Friday, 14 October 2016
Soft Kitty, Engines and My Little Ponies
I have to confess to having a little bit of a wobble today. The excitement of the Crossing the Line ceremony is over and the things to look forward to- like getting to the Falklands- are still about 3 weeks away. The scientists and crew all change over in the Falklands. They’ll be heading home to see loved ones (and purchase all the dark chocolate that their hearts desire), whilst I’ll still be sailing for another eight months. As that realisation dawned, I felt a very long way from home. So I called my other half and had a very selfish whingey mope but fortuitously he is a lovely man who let me grumble for ages before agreeing with me that yes, I should watch a film, do some knitting, eat some chocolate and go to bed early. And then he sang me “Soft Kitty” accompanied on the guitar which made me laugh again. What an awesome person.
I went on a rather exciting engine room tour yesterday. The James Clark Ross is just like an ice berg- there’s a lot going on beneath the surface! She was built in 1990 and was designed to be incredibly quiet in the water so that her internal rumblings and movement through the water don’t disturb the results of the science. I need to clarify that I heard this correctly, but I think our guide told us that when she was first built, she couldn’t even be picked up by submarines. That’s pretty good tip-toeing for a ship that’s 99m long and 18.85 metres wide!
She’s powered by a diesel engine which can push her through the water at up to 12 knots per hour in the open sea. When we get to the pack ice, she’ll still be able to crunch her way through at 2 knots per hour. To clarify the…ahem…knotty problem of what knots per hour means…apparently in the days of sailing ships, if the captain wished to check the speed, the crew would lower an evenly knotted rope with a large wooden float at the end into the water and see how much of the rope would pay out within a certain period of time. So if the drag of the water pulled “x” knots of rope from the ship within a certain time frame, they could calculate the number of knots per hour. Good eh?
We also learned that my rather amazing floating home is ice strengthened and she punches her way through the ice by one of two means. Either she just rams it straight on (gulp) or she employs a rather nifty little system. The JCR has water tanks on either side of her which help to stabilise her in heavy seas. When we’re in the pack ice, air is pushed into the tanks which forces the water from one side of the ship to the other, making the ship roll. The rolling prevents the ice from squeezing the hull and damaging it, and helps the ship to crack the ice surrounding her.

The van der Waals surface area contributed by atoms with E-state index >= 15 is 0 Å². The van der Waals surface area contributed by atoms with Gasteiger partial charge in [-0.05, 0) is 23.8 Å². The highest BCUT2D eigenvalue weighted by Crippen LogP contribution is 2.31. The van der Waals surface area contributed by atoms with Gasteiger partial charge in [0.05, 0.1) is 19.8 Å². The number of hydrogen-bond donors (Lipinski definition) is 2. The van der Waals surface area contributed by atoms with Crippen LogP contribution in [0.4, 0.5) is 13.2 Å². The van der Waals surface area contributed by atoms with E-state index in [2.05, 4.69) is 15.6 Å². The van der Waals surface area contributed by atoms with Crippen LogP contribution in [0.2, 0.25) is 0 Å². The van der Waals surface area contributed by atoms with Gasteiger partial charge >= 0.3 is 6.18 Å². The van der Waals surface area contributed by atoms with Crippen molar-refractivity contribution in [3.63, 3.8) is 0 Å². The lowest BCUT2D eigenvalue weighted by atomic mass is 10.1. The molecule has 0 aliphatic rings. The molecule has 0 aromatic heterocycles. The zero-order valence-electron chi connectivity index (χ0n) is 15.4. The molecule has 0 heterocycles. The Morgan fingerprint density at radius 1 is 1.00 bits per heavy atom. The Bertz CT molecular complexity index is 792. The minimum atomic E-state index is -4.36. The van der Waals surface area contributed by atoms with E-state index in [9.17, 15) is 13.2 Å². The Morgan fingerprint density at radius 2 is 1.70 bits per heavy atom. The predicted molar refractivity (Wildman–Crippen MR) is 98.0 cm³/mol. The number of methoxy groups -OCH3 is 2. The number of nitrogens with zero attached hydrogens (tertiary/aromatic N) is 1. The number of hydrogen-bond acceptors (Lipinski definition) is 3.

The winching systems are integral to the science that’s done on board the ship. The winches lower the scientific kit on the end of steel ropes, far into the depths of the ocean. The cast that was done today? 5200 m. And that isn’t even touching the ocean floor! Isn’t that incredible? The deepest part of the ocean- the Mariana Trench at 10,994m- could have Everest dropped into it and not notice! Gobsmacked.
So the winches have to be fairly sturdy bits of kit. I was watching our scientific gear being brought back on board today and watching the reels of steel rope spinning beneath the deck on the CCTV. They looked for all the world like cotton reels; until you remembered that those steel “threads” are about the thickness of my little finger and over 5km long!
I endeavoured to provide a little light relief for my shipmates yesterday by restarting the Thursday night pub quiz. I suddenly have a whole new level of respect for those that design pub quizzes! My sporting knowledge is not particularly impressive so I went for “weird sport” as someone termed it. Which basically meant that I asked about chariot racing in ancient Rome. That stuff I know! My favourite round had to be “Pornstar or My Little Pony” though. My Little Ponies apparently have somewhat suggestive names. Guess which is porn and which is pony: Morning Glory and Chocolate Stallion! That round seemed to cause amusement and accusation in equal amounts as people found their team mates were suspiciously good at guessing…